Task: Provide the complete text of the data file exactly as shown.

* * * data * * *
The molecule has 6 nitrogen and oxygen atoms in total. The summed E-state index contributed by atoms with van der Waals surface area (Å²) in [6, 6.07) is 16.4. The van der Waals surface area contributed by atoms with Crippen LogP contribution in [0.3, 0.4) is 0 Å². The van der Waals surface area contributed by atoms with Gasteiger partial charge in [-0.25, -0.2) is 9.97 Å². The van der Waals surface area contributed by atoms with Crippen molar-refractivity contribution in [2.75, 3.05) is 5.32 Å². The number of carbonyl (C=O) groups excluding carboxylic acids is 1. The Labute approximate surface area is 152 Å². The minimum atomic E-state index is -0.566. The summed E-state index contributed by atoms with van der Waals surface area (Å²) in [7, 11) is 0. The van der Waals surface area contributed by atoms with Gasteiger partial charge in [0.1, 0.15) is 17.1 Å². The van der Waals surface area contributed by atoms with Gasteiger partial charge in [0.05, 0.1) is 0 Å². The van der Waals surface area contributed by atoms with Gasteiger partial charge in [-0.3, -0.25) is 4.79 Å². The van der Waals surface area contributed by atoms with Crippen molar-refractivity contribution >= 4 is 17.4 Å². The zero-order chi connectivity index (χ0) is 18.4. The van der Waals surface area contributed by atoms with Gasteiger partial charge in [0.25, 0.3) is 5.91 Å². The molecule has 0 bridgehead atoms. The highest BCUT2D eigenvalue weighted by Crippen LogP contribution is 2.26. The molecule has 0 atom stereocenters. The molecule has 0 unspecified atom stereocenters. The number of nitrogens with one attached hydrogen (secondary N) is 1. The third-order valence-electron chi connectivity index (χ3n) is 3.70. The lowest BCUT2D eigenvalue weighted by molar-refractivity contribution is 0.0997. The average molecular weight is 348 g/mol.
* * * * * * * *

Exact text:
The molecule has 6 nitrogen and oxygen atoms in total. The summed E-state index contributed by atoms with van der Waals surface area (Å²) in [6, 6.07) is 16.4. The van der Waals surface area contributed by atoms with Crippen LogP contribution in [0.3, 0.4) is 0 Å². The van der Waals surface area contributed by atoms with Gasteiger partial charge in [-0.25, -0.2) is 9.97 Å². The van der Waals surface area contributed by atoms with Crippen molar-refractivity contribution in [2.75, 3.05) is 5.32 Å². The number of carbonyl (C=O) groups excluding carboxylic acids is 1. The Labute approximate surface area is 152 Å². The minimum atomic E-state index is -0.566. The summed E-state index contributed by atoms with van der Waals surface area (Å²) in [7, 11) is 0. The van der Waals surface area contributed by atoms with Gasteiger partial charge in [0.1, 0.15) is 17.1 Å². The van der Waals surface area contributed by atoms with Gasteiger partial charge in [0.05, 0.1) is 0 Å². The van der Waals surface area contributed by atoms with Gasteiger partial charge in [-0.3, -0.25) is 4.79 Å². The van der Waals surface area contributed by atoms with Crippen molar-refractivity contribution >= 4 is 17.4 Å². The zero-order chi connectivity index (χ0) is 18.4. The van der Waals surface area contributed by atoms with Gasteiger partial charge in [0.25, 0.3) is 5.91 Å². The molecule has 0 bridgehead atoms. The highest BCUT2D eigenvalue weighted by Crippen LogP contribution is 2.26. The molecule has 0 atom stereocenters. The molecule has 0 unspecified atom stereocenters. The number of nitrogens with one attached hydrogen (secondary N) is 1. The third-order valence-electron chi connectivity index (χ3n) is 3.70. The lowest BCUT2D eigenvalue weighted by molar-refractivity contribution is 0.0997. The average molecular weight is 348 g/mol.